Well, she is really NOT going to taste the egg yolk in this. Really can't imagine that she could, given that it's just one yolk for such a large amount, and there are so many things going on in the crust (and tart generally). The recipe looks great, btw.

But if you really want to avoid it, I don't think it'd be too hard to do. In this case, I bet if you just added a tablespoon of olive oil and a tablespoon of milk, that would give you the extra moistness and richness the recipe author intends. Speaking of, however, you should ask the recipe author, if you haven't already!

I have always wanted to try canning and pickling. But the hardest part is inertia and getting started. What is the best resource for just getting over the first hurdle and get started?

Start with a small project - 3 pounds of fruit for jam or a couple of pounds of vegetables for pickling - and give yourself just two or three hours. I guarantee you'll be hooked. Canning doesn't have to mean bushels of produce to preserve. Small batches are great!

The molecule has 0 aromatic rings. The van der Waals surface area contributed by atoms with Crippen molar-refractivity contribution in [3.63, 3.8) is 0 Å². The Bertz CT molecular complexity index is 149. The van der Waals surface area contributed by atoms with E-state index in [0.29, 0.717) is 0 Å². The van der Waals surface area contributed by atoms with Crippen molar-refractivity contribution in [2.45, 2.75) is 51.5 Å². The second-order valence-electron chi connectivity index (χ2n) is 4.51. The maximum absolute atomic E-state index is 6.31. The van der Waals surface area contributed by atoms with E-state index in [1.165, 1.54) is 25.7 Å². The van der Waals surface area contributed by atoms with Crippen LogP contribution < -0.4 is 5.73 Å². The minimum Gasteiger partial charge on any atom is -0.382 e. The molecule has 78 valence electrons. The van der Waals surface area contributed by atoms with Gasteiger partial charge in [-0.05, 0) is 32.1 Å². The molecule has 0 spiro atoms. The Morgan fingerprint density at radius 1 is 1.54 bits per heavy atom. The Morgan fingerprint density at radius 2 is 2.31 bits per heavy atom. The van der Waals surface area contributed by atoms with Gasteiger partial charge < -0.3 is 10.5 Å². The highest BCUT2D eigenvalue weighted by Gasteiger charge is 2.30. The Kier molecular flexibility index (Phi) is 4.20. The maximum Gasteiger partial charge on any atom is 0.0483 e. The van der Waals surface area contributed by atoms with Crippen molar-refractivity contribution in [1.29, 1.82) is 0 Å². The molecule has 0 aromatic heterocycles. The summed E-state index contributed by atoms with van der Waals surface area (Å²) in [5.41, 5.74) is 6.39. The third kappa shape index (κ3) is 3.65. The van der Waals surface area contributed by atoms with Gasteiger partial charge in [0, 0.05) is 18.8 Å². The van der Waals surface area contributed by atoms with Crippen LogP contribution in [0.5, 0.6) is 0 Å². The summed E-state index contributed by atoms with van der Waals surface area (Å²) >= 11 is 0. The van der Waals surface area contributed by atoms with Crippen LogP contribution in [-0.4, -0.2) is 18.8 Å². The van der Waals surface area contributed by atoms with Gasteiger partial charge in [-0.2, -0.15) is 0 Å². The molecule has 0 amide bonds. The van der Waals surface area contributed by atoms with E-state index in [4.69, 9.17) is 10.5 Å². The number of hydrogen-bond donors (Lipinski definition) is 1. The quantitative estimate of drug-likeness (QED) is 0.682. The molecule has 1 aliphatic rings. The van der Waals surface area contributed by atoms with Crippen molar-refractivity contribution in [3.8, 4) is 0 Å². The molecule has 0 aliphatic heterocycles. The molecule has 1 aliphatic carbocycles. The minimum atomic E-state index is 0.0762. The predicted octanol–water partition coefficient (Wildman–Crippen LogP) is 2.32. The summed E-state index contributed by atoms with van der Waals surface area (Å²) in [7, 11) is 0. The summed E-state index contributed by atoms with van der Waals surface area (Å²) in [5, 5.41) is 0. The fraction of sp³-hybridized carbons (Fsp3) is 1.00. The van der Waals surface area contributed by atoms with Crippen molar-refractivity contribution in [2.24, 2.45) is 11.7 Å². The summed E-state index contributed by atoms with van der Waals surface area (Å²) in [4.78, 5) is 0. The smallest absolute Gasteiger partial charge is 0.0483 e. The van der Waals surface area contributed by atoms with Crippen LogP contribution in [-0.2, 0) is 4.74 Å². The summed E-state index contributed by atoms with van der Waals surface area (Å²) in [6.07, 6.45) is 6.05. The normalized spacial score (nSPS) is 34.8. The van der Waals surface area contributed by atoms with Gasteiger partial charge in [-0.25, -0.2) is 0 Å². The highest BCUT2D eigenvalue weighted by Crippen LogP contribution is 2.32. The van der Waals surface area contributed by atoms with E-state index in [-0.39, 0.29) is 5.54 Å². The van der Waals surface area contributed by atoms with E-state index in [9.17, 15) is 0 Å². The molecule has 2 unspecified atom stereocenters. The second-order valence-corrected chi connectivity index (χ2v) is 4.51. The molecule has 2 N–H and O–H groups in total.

Do you have any ideas for how to safely store the glass lids for my bowls and pans? Ideally they would go with the item, but then I can't stack and I don't have enough room not to, but the lids chip in their drawer.

Have you checked out the vertical lid racks that hang or can be mounted on the inside of cabinet doors?

My husband bought a plant because he thought they'd look pretty in the garden, but now that they are red and ripe I'm wondering how to use them. There aren't many recipes on the 'net other than goulash. Are they interchangeable with other peppers? Thanks for any ideas.